What you see is what you get!
Fabric covered archival board-assemblage: collage, photograph, acrylic paint on canvas board.
11″ x 14″ x 1″
Natural maple finished wood.
15″ x 17″ x 2″
Galileo Galilei, Astronomer, 1564 – 1642.
“Already the minds of men assail the heavens, and the more valiant conquer them.” It was also on this occasion that the new instrument, which Galileo had called in Latin perspicillum (lens) and in Italian occhiale (spyglass), was given the name under which it is now know, telescope,….” 1. W. Shea & M. Artigas.
Artist Note: The telescopes origin may be attributed to European spectacle makers who could make concave and convex lens. Galileo perfected these skills making lens of a higher magnification and learned how to fabricate telescopes incorporating the lens into them. Two of his telescopes survive today in Florence at the “Museo Galileo.” A physical description has them : “…made of two half-cylinders of wood wrapped with varnished paper and held together by rings of wire.” 2.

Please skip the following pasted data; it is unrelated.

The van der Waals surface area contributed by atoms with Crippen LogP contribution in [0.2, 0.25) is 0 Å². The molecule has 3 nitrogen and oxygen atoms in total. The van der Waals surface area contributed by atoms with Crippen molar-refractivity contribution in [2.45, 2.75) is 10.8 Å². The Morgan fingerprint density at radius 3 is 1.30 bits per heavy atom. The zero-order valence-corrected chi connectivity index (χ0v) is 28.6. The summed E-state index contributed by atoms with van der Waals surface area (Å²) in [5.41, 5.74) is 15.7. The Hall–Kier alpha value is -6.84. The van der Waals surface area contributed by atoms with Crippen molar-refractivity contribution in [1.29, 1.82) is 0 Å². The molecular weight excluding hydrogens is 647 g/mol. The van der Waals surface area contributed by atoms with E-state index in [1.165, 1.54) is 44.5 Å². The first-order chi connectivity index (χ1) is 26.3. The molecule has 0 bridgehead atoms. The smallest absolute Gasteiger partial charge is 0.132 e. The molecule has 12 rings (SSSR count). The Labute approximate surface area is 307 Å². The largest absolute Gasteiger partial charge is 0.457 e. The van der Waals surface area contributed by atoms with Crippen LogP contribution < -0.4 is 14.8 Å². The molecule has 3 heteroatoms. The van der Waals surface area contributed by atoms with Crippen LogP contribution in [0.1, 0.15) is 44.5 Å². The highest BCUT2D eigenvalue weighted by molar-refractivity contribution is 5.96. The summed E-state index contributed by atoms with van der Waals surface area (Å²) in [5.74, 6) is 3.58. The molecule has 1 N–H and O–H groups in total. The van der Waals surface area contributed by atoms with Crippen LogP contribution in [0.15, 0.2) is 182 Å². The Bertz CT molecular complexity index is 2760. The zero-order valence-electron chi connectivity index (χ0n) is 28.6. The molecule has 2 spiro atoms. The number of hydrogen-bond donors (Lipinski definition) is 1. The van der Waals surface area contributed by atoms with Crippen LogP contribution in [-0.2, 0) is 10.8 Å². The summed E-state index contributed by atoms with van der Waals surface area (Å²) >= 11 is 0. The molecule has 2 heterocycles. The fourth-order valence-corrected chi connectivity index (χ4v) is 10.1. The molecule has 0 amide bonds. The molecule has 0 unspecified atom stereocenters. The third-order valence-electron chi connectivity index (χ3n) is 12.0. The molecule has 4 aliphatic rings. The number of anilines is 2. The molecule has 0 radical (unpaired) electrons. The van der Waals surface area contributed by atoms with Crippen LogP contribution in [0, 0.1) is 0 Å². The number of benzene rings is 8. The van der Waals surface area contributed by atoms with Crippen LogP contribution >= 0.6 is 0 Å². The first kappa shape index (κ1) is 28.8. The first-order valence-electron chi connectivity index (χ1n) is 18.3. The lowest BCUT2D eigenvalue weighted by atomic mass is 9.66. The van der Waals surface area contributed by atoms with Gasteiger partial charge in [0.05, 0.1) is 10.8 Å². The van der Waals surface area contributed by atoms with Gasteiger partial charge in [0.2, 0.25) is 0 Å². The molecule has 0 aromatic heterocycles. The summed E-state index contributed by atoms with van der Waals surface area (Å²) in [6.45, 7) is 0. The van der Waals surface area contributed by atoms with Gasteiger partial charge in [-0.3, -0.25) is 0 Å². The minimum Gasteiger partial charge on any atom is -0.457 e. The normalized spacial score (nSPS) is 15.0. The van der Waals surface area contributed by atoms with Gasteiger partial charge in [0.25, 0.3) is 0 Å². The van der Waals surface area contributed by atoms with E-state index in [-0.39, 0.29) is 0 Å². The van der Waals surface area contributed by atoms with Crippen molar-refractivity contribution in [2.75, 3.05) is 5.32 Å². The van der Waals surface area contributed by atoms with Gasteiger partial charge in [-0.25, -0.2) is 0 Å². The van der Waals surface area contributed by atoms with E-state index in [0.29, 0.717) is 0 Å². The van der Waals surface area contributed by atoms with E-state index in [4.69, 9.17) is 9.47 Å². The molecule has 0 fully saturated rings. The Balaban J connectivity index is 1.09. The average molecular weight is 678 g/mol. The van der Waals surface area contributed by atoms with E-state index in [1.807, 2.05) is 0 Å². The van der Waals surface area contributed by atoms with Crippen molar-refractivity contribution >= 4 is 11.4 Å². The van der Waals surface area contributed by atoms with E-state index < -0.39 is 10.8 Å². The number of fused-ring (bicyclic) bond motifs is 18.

As limiting as the telescope used by Galileo was he managed to see sunspots, the phases of Venues, the rings of Saturn, a supernova, four moons of Jupiter (currently seventy-nine moons). In 1610 he published “Starry Messenger” about his observations of craters and mountains on the Moon. These accomplishments would eventually confirm Earth orbits the Sun (heliocentric system) versus the Sun orbiting the Earth (geocentric system).
Artwork: The Artwork features a 1636 portrait of Galileo by Giusto Susterman (1597-1681). A set of celestial observations or maps of the moon published by Galileo in 1610. A 2001 photograph of the moon by Jean-Baptiste Huynh and an anonymous engraving of two persons with a telescope, etc.
Footnotes: 1. Shea, W. / Artigas, M.: Galileo in Rome, Oxford University Press, 2003. 2. Overbye, Dennis: A Telescope to the Past As Galileo Visits U.S., New York Times, March 28, 2009..
Note: The astronomers, Giovanni Schiaparelli (1835-1910) and Percival Lowell (1855-1916) had not taken Galileo’s advice when making observations: “Measure what is measurable, and make measurable what is not so.”3. Instead these astronomers claimed the planet Mars had constructed channels and must support intelligent life. 3. Wilkinson, Guy: Measuring Beauty, Scientific American, November, 2017.